Two additional episodes involving tax-backed fiat currency come from Texas during the mid-19th Century. When Texas gained its independence from Mexico in 1836, it had no significant tax. The first President of the Republic of Texas, Sam Houston, estimated the demand for a national medium of exchange to be $800,000, and thought that this demand could be partially satisfied with a limited issue of tax-backed currency, in conjunction with enacting a tariff and restraining spending so as to quickly bring the budget into balance.

His successor, Mirabeau Lamar, was something of an MMTer before there was such a thing. Lamar had great ambitions for Texas, along with the requisite spending plans. And, where was the money to come from? Through the issue of millions of dollars of Texas Treasury notes characterized as “Red Backs.” Needless to say (to mainstream economists), the Red Backs fell to pennies of a U.S. Dollar per Texas Dollar. 

During the Civil War, Texas, now as one of the Confederate States, issued Treasury warrants that circuited as money. After the collapse of the Confederate Dollar, Texas raised taxes and instituted other measures to support its warrants. The warrants then rose in value until continuing issues and the advance of the Yankees did in the Texas warrants, as these things had already done in the Confederate Dollar.

Later in the 19th Century, there was yet another test of the tax-backing of money. This test involved silver money, either in the form of coins or in the form of (paper) silver certificates. As the value of silver fell relative to gold during the late 19th Century, the United States found itself in a quandary. Either continue to issue silver currency and be forced off gold and onto a devalued silver standard, or limit the issue of silver currency.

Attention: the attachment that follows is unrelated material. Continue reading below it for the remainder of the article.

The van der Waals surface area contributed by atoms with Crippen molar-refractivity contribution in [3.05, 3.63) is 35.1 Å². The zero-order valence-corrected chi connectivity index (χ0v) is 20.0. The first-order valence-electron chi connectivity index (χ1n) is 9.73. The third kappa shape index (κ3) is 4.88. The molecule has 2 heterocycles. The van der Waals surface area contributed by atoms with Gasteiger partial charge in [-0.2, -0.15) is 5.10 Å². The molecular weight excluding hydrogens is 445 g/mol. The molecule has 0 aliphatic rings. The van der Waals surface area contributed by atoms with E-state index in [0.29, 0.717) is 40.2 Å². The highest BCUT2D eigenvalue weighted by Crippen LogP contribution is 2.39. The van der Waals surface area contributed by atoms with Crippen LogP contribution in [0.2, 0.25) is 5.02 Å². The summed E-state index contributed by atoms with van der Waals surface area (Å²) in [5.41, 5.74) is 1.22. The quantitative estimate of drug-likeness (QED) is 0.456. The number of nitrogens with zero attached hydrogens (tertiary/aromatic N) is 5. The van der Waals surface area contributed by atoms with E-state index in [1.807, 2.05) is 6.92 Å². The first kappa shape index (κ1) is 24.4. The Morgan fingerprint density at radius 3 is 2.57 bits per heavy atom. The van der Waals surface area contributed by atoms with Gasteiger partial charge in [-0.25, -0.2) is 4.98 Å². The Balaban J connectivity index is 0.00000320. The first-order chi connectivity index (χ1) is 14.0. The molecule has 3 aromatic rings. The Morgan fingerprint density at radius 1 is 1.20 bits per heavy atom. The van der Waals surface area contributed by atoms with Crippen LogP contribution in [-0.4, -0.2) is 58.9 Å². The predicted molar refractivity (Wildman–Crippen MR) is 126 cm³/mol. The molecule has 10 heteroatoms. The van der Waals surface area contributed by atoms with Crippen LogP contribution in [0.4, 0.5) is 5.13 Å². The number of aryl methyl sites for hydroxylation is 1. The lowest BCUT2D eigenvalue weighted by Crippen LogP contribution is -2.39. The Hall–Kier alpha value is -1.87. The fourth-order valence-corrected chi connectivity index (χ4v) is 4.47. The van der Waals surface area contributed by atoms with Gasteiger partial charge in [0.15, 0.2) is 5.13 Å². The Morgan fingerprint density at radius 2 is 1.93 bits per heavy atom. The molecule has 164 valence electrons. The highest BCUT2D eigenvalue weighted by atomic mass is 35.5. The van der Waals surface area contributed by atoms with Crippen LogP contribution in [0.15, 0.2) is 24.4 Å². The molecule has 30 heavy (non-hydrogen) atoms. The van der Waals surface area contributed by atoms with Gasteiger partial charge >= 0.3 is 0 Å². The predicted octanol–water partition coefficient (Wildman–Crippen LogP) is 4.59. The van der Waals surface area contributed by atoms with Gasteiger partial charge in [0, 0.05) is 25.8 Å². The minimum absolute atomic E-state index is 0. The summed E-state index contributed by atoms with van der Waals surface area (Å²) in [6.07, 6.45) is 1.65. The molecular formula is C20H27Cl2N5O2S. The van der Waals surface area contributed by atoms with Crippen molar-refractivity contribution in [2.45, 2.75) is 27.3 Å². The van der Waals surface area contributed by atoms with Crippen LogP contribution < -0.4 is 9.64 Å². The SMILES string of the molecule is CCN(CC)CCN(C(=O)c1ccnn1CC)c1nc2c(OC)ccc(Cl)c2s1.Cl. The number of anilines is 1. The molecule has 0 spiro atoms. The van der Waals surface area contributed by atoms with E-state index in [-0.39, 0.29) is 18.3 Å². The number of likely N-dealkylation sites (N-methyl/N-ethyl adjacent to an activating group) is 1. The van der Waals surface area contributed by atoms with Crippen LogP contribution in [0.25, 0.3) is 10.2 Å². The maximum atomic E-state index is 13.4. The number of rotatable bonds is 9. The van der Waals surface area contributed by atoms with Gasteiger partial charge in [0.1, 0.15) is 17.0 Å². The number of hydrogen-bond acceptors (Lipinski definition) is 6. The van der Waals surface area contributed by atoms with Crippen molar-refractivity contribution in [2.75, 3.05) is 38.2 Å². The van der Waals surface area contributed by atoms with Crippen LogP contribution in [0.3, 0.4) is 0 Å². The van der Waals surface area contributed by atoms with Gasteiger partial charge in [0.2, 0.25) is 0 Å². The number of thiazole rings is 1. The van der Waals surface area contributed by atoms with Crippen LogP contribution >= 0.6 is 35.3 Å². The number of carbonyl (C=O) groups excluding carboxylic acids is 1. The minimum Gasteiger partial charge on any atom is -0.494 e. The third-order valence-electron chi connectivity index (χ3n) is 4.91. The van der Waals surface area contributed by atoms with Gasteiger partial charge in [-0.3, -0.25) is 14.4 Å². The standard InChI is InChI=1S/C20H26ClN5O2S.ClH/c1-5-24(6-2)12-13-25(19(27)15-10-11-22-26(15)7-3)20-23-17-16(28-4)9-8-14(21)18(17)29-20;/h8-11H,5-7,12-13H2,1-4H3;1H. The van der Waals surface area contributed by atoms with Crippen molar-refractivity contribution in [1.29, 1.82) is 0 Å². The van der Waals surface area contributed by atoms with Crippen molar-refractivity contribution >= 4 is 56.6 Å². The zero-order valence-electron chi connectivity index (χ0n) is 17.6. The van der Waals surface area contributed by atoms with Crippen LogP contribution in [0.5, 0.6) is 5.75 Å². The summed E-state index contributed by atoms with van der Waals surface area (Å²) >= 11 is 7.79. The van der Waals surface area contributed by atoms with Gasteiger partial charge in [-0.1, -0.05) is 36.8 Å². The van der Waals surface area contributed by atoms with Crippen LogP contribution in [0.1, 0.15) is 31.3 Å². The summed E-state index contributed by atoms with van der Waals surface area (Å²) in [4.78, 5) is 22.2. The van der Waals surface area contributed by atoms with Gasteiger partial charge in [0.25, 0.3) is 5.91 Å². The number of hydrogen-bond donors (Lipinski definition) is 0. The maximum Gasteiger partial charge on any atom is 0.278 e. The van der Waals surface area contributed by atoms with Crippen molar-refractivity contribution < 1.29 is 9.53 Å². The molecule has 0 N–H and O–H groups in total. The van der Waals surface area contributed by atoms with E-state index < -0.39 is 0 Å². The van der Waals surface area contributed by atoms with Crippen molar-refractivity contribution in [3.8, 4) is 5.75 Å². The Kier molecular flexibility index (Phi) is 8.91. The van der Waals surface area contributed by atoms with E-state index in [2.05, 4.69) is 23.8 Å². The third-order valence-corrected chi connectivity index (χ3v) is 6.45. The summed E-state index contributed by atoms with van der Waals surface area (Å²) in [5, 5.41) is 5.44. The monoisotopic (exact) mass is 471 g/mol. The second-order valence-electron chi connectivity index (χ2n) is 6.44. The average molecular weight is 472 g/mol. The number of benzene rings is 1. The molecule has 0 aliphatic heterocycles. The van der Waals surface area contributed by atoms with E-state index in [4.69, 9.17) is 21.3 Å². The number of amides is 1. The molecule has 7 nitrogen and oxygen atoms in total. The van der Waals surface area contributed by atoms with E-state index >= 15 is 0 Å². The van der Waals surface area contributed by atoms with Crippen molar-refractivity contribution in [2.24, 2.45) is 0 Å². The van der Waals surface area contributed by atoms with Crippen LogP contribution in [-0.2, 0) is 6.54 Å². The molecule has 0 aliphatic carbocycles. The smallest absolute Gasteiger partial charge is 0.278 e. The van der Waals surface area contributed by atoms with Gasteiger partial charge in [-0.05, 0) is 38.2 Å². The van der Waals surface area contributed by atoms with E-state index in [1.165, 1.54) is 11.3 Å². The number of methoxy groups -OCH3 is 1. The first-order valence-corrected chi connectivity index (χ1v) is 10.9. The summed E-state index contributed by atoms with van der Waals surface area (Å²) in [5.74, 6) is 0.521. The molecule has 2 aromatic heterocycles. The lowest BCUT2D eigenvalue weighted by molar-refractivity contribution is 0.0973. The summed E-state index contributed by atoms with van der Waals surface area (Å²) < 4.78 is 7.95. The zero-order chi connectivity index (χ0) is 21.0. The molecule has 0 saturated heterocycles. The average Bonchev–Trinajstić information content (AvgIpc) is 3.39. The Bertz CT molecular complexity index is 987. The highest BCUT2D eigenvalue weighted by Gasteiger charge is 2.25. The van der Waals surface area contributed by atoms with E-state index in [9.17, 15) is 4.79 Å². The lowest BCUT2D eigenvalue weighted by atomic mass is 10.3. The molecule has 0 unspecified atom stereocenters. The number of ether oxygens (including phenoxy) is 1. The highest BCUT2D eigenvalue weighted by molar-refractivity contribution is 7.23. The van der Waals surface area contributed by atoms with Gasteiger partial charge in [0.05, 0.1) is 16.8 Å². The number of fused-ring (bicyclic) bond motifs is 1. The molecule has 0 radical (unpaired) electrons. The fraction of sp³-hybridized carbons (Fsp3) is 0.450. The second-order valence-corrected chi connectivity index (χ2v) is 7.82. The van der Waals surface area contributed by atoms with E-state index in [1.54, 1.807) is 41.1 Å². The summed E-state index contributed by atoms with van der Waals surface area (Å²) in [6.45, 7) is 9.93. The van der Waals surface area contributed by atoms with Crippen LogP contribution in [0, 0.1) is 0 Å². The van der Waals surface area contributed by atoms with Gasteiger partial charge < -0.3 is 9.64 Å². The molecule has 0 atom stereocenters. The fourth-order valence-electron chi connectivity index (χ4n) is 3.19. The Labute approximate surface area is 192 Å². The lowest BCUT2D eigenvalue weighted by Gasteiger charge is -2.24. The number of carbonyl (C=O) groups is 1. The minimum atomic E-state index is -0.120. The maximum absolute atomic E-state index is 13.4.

This matter came to a head in 1893, when President Grover Cleveland, the last of the hard money Democrats, called an extraordinary session of Congress to repeal the law mandating the issue of a certain amount of silver currency and, thus, commit the U.S. foursquare to gold. 

Time and time again in the history of this country, the ability of taxes to support an unbacked or insufficiently-backed currency has been tested. Every time the answer has been clear: The acceptability of a currency for the payment of taxes can support the value of such a currency; but, this ability is limited. If the issue of an unbacked or insufficiently-backed currency exceeds the amount needed to pay the tax, and even exceeds the amount in demand as a medium of exchange, the value of that currency will fall (or, there will be inflation).

You might think that somebody as old as Amazing Joe would know this history. Yet, if this history wasn’t written down by a student sitting next to him during a test, it’s not clear he would ever have learned it.

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This article, Not so Modern Monetary Theory, was originally published by the American Institute for Economic Research and appears here with permission. Please support their efforts.